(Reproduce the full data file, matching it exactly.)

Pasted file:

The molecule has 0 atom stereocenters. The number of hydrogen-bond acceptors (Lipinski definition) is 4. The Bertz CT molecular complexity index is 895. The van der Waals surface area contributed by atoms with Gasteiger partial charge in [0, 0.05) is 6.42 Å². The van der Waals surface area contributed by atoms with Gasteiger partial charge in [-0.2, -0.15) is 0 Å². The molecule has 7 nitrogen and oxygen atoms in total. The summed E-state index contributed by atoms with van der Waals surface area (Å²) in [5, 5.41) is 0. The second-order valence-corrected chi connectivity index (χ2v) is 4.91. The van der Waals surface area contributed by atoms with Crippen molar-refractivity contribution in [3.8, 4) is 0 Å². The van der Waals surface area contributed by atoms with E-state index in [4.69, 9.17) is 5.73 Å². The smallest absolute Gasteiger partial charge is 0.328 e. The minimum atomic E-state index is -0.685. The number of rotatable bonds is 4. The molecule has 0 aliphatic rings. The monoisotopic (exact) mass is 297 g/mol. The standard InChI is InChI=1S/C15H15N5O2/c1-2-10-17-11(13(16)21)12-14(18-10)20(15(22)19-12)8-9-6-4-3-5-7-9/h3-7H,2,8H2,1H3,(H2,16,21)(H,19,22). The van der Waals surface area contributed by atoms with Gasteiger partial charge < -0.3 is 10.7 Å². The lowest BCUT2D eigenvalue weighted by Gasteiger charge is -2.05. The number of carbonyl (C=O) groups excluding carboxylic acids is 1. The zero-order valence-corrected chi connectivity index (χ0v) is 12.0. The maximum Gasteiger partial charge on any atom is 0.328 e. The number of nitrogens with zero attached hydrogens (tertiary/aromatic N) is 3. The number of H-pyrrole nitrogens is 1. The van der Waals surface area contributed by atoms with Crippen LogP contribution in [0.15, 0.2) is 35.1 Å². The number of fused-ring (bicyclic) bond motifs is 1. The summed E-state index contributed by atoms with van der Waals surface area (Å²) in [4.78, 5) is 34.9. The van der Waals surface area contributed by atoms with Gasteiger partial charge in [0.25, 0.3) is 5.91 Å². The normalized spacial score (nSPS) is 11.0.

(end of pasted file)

The molecule has 0 atom stereocenters. The number of hydrogen-bond acceptors (Lipinski definition) is 4. The Bertz CT molecular complexity index is 895. The van der Waals surface area contributed by atoms with Gasteiger partial charge in [0, 0.05) is 6.42 Å². The van der Waals surface area contributed by atoms with Gasteiger partial charge in [-0.2, -0.15) is 0 Å². The molecule has 7 nitrogen and oxygen atoms in total. The summed E-state index contributed by atoms with van der Waals surface area (Å²) in [5, 5.41) is 0. The second-order valence-corrected chi connectivity index (χ2v) is 4.91. The van der Waals surface area contributed by atoms with Crippen molar-refractivity contribution in [3.8, 4) is 0 Å². The van der Waals surface area contributed by atoms with E-state index in [4.69, 9.17) is 5.73 Å². The smallest absolute Gasteiger partial charge is 0.328 e. The minimum atomic E-state index is -0.685. The number of rotatable bonds is 4. The molecule has 0 aliphatic rings. The monoisotopic (exact) mass is 297 g/mol. The standard InChI is InChI=1S/C15H15N5O2/c1-2-10-17-11(13(16)21)12-14(18-10)20(15(22)19-12)8-9-6-4-3-5-7-9/h3-7H,2,8H2,1H3,(H2,16,21)(H,19,22). The van der Waals surface area contributed by atoms with Gasteiger partial charge < -0.3 is 10.7 Å². The lowest BCUT2D eigenvalue weighted by Gasteiger charge is -2.05. The number of carbonyl (C=O) groups excluding carboxylic acids is 1. The zero-order valence-corrected chi connectivity index (χ0v) is 12.0. The maximum Gasteiger partial charge on any atom is 0.328 e. The number of nitrogens with zero attached hydrogens (tertiary/aromatic N) is 3. The number of H-pyrrole nitrogens is 1. The van der Waals surface area contributed by atoms with Crippen LogP contribution in [0.15, 0.2) is 35.1 Å². The number of fused-ring (bicyclic) bond motifs is 1. The summed E-state index contributed by atoms with van der Waals surface area (Å²) in [4.78, 5) is 34.9. The van der Waals surface area contributed by atoms with Gasteiger partial charge in [0.25, 0.3) is 5.91 Å². The normalized spacial score (nSPS) is 11.0.